October 22, 2012

Snowflakes in Sight

Yesterday I spied a snowflake book on a bargain shelf of books; the book looked like something right up my alley, so I bought it. Book purchase decisions don't usually take me long -- and often end in my spending money!

CalTech physicist Kenneth Libbrecht writes with excited enthusiasm about many things concerning snowflakes in The Snowflake: Winter's Secret Beauty; his words are accompanied by Patricia Rasmussen's gorgeous photographs of crystal creation.

I picked the book up just now and read about about Japanese physicist Ukichiro Nakaya, who was the first to grow synthetic snowflakes in his refrigerated lab at the University of Hokkaido back in the 1930s. This is not as easy as it may sound. Snowflakes are not simply frozen water. They do not form unless temperature, pressure, and humidity fall within a narrow range. Snowflakes are an example of truly sublime work -- sublime in the scientific sense. A snowflake was never liquid water: it froze as ice directly from water vapor, skipping the liquid phase completely. Nakaya's major contribution to the field of ice crystal formation was discovering what the relationship was between weather conditions and what the snowflake looked like.

Between -5 and 0 degrees Celsius (~18-32 degrees Fahrenheit) the snow looks like small plates. From -10 to -5, it forms hexagonal columns. From -20 to -10, the snowflakes become large, fat, plate-like flakes; and colder than that (down to -35 degrees Celsius) it goes back to small forms.

No two snowflakes have been found that are exactly the same, and here is why: a snowflake forms when water vapor in a cloud meets the right conditions to be sublime. As the water molecules form their traditional crystal shape, that crystal gets moved by wind and pressure to different parts of the cloud, changing how the crystal grows as it is being formed. The conditions for one snowflake are the same, so each of the six branches of its developing crystal match -- in every minute detail and etching. Each arm of the snowflake went through the same process. No two snowflakes were in exactly the same place at the same time for the same duration on the same path, though, so each snowflake is a representation of its path. Higher levels of humidity (presence of more water vapor) result in more and more complicated snowflake shapes in larger and larger sizes.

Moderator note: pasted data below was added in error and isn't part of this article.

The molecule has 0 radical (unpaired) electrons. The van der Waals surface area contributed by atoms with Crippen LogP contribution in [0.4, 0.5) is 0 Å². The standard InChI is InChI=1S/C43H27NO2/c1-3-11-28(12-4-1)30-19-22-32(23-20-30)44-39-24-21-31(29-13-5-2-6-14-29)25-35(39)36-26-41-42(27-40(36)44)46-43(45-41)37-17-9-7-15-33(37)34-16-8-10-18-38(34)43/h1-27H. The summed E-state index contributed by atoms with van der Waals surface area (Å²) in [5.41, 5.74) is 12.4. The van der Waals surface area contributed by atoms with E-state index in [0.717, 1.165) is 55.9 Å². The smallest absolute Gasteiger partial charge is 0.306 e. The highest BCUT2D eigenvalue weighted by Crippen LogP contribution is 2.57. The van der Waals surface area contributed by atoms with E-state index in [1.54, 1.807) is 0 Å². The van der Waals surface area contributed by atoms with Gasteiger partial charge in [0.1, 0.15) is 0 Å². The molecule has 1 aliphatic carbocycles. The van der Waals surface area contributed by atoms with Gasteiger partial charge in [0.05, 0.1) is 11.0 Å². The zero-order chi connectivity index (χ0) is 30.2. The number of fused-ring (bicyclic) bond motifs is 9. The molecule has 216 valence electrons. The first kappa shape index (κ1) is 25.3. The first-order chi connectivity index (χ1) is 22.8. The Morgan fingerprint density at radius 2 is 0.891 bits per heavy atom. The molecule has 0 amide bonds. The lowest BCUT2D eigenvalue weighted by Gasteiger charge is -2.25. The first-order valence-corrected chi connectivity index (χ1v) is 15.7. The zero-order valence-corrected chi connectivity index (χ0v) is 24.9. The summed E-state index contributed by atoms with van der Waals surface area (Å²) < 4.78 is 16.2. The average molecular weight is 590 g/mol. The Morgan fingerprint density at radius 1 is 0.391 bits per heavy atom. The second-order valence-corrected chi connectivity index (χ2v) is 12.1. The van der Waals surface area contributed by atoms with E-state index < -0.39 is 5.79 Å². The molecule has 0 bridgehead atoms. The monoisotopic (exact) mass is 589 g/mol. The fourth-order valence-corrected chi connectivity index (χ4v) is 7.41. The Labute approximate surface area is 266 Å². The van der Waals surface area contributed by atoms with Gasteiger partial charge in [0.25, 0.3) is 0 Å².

It wasn't even 8 in the morning, and there was God and his character, emblazoned in front of me. Do you see  him, too?

It takes specific environments and conditions to grow faith, to nurture a vibrant relationship with God. If I am too comfortable, it won't happen. I am thankful that when the conditions are too harsh, it won't happen, either! God does set limits on what we endure in order to see him. I've read that faith isn't belief without understanding, but trust without reservation. It sometimes skips over what seems like a logical next step: we somehow get from vapor to solid ice without ever seeing water. As circumstances get harder, the growth of our faith becomes more complicated, more amazing, more beautiful. No two lives are exactly alike, and neither are any two relationships with God. We never travel exactly the same path as someone else, so our development is never the same. This does not lessen beauty. If you're a 12-sided snowflake and I'm a 6-sided snowflake, that's fine: hexagonal shapes can still be breathtaking.

The truth that nearly left me gasping this morning was what it is that makes a snowflake reach its most complex form: increasing levels of humidity. The presence of more water vapor. Faith can develop almost anywhere, but it is only when lived in the community of others that the unique life surpasses beautiful and leaves people speechless. Snowflakes don't form and grow in solitude, and neither do we.

Take courage and comfort. Though our lives are just a vapor that appears for a little while and then vanishes away (James 4:14), we matter. There is still time and care taken that the snowflake of my life will exhibit beauty and be a potential source of wonder to those around me.

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